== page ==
D&D Races and Classes
Members of a powerful, ancient civilization, the trinocs have blue, scaly skin and a third eye on their forehead. Usually closed, the third eye is (according to them) a mystical eye with the ability to see into the Astral Plane and into the future. They are strong believers in fate: they think that all events are foreordained. Consequently, divination is central to their politics and their daily lives. It is believed that every individual has a single correct path they must follow, so society is strictly regulated according to divination. For example, all marraiges are arranged by professional astrologers. Any deviation from the individual's correct path would lead to the eventual extinction of the Trinoc race, although maybe not for thousands of years. (Of course,since the Arcane Council in Trinocistan can see the future, they already know that their draconian policies will be successful, so they're not really worried about the extinction thing -- but that doesn't mean they relax for a single minute. Oh no.)
Trinocs often keep "lesser races" as servants, including the Rrrr and the Ratatosk/Squirrelfolk. Some trinocs see their magical destiny-ness as giving them a natural right to rule; others are secretly abolitionists, but don't dare openly speak out against the Arcane Council. Most are somewhere in between.
Racial adjustments: +2 wis, -2 dex. M size creature.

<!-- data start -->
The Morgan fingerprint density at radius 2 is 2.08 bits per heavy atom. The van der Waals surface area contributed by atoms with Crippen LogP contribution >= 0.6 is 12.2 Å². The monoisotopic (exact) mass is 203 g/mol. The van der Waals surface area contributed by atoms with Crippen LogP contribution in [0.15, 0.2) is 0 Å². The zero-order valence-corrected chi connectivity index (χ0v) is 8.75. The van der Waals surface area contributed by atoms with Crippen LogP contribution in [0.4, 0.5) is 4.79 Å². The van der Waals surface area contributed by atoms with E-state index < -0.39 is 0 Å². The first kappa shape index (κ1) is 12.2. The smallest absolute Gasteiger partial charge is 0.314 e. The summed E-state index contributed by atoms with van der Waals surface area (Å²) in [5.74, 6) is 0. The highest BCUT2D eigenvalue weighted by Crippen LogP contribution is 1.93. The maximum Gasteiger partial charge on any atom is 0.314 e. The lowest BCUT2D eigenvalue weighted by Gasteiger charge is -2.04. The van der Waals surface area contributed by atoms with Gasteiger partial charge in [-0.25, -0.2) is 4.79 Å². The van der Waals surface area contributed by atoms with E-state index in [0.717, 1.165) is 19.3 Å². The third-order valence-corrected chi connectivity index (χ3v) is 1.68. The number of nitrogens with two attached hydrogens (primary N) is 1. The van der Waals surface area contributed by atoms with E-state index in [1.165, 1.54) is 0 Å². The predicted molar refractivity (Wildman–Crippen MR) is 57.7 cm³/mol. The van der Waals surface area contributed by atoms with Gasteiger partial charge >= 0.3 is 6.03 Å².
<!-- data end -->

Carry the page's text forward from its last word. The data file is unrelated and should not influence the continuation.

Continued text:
+2 on all Knowledge, Heal, Sense Motive checks; one bonus language.
Divination Ritual: Once per day, take a DC 10 wisdom check (you can't take 10 on this check) and spend an hour doing a divination ritual; DM will give you a cryptic clue about a challenge you'll face that day. When you realize the meaning of the cryptic clue, you get a free re-roll on a related action, but never more than one re-roll per day.
In addition to their divination ritual ability, all Trinoc character classes have some degree of magical ability pertaining to their role in society. Instead of the standard character classes, Trinocs can choose from the following:
Astrologer: Charged with guiding the overall direction of Trinoc civilization, as well as arranging marriages. Commands arcane magic similar to a wizard, with a specialization in divination spells, and some minor healing ability but less of the flashy attack magic. Doesn't have the wizard's familiar. Due to his mystical connection with the stars, the astrologer gets special benefits when outdoors at night under the stars.
Warrior-Mystic: Stalwart defenders of Trinocistan. Somewhere between a fighter and a monk. Has the ability to enter a precognitive combat trance, seeing the movements of enemies before they are made. In game terms, a warrior-mystic in a combat trance can ignore the initiative rules, and decide when during the combat round to act, after all players and monsters have declared their actions.